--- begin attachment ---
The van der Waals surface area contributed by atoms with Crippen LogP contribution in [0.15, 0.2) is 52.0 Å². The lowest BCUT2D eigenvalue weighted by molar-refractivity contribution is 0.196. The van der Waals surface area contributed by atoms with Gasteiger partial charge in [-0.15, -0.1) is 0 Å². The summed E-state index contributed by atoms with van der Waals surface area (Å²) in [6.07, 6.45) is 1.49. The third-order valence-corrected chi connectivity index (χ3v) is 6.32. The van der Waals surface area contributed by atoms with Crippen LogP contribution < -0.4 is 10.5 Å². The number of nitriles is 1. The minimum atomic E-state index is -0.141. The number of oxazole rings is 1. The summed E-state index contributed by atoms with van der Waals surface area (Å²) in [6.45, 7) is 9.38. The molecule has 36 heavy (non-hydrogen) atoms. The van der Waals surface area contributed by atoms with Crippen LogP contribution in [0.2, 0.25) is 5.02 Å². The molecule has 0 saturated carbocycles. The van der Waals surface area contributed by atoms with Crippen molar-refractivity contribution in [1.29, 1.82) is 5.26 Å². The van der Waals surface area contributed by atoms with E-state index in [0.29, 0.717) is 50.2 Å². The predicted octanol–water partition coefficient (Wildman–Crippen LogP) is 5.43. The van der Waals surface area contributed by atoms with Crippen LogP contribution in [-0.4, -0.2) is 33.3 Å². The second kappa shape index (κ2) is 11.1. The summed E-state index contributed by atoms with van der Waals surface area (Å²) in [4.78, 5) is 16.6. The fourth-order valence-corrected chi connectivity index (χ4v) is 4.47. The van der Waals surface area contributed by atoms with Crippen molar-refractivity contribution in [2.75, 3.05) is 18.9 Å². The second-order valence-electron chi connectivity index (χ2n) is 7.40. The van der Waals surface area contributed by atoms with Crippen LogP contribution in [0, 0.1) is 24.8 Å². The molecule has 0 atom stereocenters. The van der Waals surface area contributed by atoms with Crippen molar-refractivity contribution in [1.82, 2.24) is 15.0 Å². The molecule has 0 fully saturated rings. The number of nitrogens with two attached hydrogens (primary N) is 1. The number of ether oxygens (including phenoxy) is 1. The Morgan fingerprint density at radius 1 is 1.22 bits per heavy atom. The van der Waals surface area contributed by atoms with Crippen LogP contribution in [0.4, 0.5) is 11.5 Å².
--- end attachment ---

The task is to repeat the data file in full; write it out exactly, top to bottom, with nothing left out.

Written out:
The van der Waals surface area contributed by atoms with Crippen LogP contribution in [0.15, 0.2) is 52.0 Å². The lowest BCUT2D eigenvalue weighted by molar-refractivity contribution is 0.196. The van der Waals surface area contributed by atoms with Gasteiger partial charge in [-0.15, -0.1) is 0 Å². The summed E-state index contributed by atoms with van der Waals surface area (Å²) in [6.07, 6.45) is 1.49. The third-order valence-corrected chi connectivity index (χ3v) is 6.32. The van der Waals surface area contributed by atoms with Crippen LogP contribution < -0.4 is 10.5 Å². The number of nitriles is 1. The minimum atomic E-state index is -0.141. The number of oxazole rings is 1. The summed E-state index contributed by atoms with van der Waals surface area (Å²) in [6.45, 7) is 9.38. The molecule has 36 heavy (non-hydrogen) atoms. The van der Waals surface area contributed by atoms with Crippen LogP contribution in [0.2, 0.25) is 5.02 Å². The molecule has 0 saturated carbocycles. The van der Waals surface area contributed by atoms with Crippen molar-refractivity contribution in [1.29, 1.82) is 5.26 Å². The van der Waals surface area contributed by atoms with E-state index in [0.29, 0.717) is 50.2 Å². The predicted octanol–water partition coefficient (Wildman–Crippen LogP) is 5.43. The van der Waals surface area contributed by atoms with Crippen LogP contribution in [-0.4, -0.2) is 33.3 Å². The second kappa shape index (κ2) is 11.1. The summed E-state index contributed by atoms with van der Waals surface area (Å²) in [4.78, 5) is 16.6. The fourth-order valence-corrected chi connectivity index (χ4v) is 4.47. The van der Waals surface area contributed by atoms with Crippen molar-refractivity contribution in [2.75, 3.05) is 18.9 Å². The second-order valence-electron chi connectivity index (χ2n) is 7.40. The van der Waals surface area contributed by atoms with Crippen LogP contribution in [0, 0.1) is 24.8 Å². The molecule has 0 atom stereocenters. The van der Waals surface area contributed by atoms with Crippen molar-refractivity contribution in [1.82, 2.24) is 15.0 Å². The molecule has 0 fully saturated rings. The number of nitrogens with two attached hydrogens (primary N) is 1. The number of ether oxygens (including phenoxy) is 1. The Morgan fingerprint density at radius 1 is 1.22 bits per heavy atom. The van der Waals surface area contributed by atoms with Crippen LogP contribution in [0.4, 0.5) is 11.5 Å².